Well, there are a few good practices you should be implementing on your site today in order to take advantage of this ever-growing trend, but first you need to understand the different types of voice search users make.
1. Social or Convenience Searches
These types of searches refer to those that involve the user just asking their device to do something useful. ‘Alexa, play my jazz funk playlist’ or ‘Siri, call mum’ are classic examples of convenience searches.
They exist to carry out a function, make the users life that tiny bit easier, saving them the monumental effort of actually picking up a phone and carrying out the action themselves. They are also impossible to optimize your site for. Because the requests, in general, don’t lead to a website.
2. Local business searches
For those who can’t see what local business searches might entail, they occur when a user asks a search engine to find them a local business. Something like, ‘Okay Google, where is the nearest pub’, ‘Cortana, where can I buy paracetamol’, that kind of thing.
Any searches that correspond to the user trying to find a product or service in relation to their location is a local business search. To optimize for these searches, you have to ensure your business is registered on Google My Business.
If you are, then you have a chance of appearing in the Google Maps results that appear on the SERPs for a local business search. Include as much detail as you can when you register.
If you include your opening hours, 13:00-23:00 for example, then anyone asking at 21:45, ‘Okay Google, show me pubs that are open now’, will potentially see your pub appear in the results, as you are providing more information for Google to go on.
List the products you sell. Maybe the user is asking, ‘Okay Google, find me a pub that sells maple bacon coffee porter’.
Now, although this is obviously the kind of freak of nature you want to stay as far from your establishment as possible, by some miracle of nature, you sell this beer!
So, if you have it listed in your products for Google My Business, you can be pretty certain your pub will appear as a result for this user. You get the idea, be specific with your product listings, and you increase the number of searches you may appear for and offer a specific service to the user.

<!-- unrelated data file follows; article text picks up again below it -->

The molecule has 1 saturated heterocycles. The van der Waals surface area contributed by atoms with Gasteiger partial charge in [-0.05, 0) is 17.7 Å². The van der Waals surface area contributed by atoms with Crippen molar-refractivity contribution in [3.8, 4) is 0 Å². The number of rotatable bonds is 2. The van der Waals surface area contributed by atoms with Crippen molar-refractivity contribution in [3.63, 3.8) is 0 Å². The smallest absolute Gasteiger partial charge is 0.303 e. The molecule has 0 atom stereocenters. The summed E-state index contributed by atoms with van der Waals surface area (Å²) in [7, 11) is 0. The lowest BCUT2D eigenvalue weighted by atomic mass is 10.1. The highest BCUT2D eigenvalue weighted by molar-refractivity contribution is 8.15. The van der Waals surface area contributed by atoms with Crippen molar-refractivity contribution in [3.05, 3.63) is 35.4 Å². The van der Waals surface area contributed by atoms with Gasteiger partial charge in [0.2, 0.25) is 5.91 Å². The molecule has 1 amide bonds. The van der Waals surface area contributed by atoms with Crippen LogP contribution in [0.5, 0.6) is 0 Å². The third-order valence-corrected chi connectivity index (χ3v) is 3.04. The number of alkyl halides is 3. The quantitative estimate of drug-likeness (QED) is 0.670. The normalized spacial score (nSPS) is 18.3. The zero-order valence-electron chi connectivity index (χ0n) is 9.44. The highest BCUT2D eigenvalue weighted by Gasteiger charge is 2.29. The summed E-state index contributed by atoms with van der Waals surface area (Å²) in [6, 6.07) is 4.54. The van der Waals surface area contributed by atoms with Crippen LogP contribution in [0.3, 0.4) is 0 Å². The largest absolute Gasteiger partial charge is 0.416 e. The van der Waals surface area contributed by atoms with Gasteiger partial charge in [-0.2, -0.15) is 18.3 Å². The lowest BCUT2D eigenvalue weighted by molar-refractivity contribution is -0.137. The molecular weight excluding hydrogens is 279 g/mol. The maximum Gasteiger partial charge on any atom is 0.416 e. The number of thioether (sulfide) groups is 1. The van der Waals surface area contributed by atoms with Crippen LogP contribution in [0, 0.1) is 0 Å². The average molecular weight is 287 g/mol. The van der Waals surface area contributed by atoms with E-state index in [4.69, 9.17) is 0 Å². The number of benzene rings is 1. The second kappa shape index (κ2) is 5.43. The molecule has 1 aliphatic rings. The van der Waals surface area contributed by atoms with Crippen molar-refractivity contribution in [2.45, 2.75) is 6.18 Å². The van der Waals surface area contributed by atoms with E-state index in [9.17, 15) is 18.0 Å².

3. Ecommerce Searches
Ecommerce searches occur when a user asks to see, buy or reorder a specific product. Someone might say to their smart fridge (yes, they exist) ‘reorder milk’, or someone might say ‘Siri, I want to buy a pair of jeans’.
Now, although these searches are pretty specific, as especially those that reorder items will likely repeat buy from a brand, there is certainly room for optimisation here.
And clearly, it’s going to be a really lucrative space for your business to appear in. Users are actively looking to buy, of course this is where you want your products to appear.
Getting this to happen is all about inspiring engagement and positive reviews with your brand. You need to offer customers the opportunity to leave reviews, encourage them to speak positively about your brand.
It’s also a good idea to try and get your result to have ‘rich snippets’. This extra info on a search result can catch the user’s eye and really encourage them to pick you over a page of other results. Remember, there isn’t much to distinguish one result from another.
A good star rating, a price, and any other info can really aid you in attracting a click from the highest-converting customer. Using Schema.org is a really useful way to do this.
4. Informational Search
Informational search is the purest form of SEO voice search, not that you’d guess there could be such a thing. They are searches like, ‘Okay Google, where’s the hottest place on earth’ or ‘Alexa who was the first man on the moon’.
This is where you can get yourself in that promised land, that upper echelon, that unattainable mystery, position zero.
Position zero just refers to the featured snippet, where Google displays a box with the immediate answer to a query and other pieces of useful information.
Informational search also gives you an opportunity to appear in the related FAQ section of the SERPs, where dropdown boxes with answers to questions that relate to the search topic are served to the user. To appear here, you need to specifically answer your audience’s questions.
Write fresh FAQ pages that specifically answer questions you might think a user would ask Siri or Google. If you can build up a large bank of answers, the chances that you’ll appear as an FAQ answer will only rise. Write rich, detailed answers. This will not only encourage the user to click through to your site, this will also convince Google that you are worthy of being presented in the hallowed position zero spot.
Does Voice Search Mean the End of Privacy?
The whole point in voice assistants – Google, Siri, Alexa and the rest – is to provide a user with convenience. To provide a convenient service, warning you of traffic updates, reminding you of events, helping you to multi-task, a device has to store data.
Google Assistant couldn’t serve accurate, useful bits of information unless it had access to your location, your search history, your email. It’s hardly like we’re unaccustomed to this fact. We provide technology with this kind of data all the time.
The worries start to creep in when you consider the fact that home speakers and smart phones could, theoretically, be recording you all day, every day.
When you consider the fact that there were 33 million smart speakers in circulation in 2017, when you consider that voice recognition is now installed in fridges, cars, headphones, mirrors, smoke alarms and so many more fixtures of our lives, it’s fair to feel a little concerned.
In fact, by the end of 2020, 3 out of every 4 homes in the US is expected to have a smart speaker. If someone really wanted to get an in-depth picture of the lives of millions, then voice recognition devices connected to the internet that are integrated into almost every facet of an individual’s life, would probably be a good way to go.
But are our digital assistants really listening to us? Well, that is something for another blog.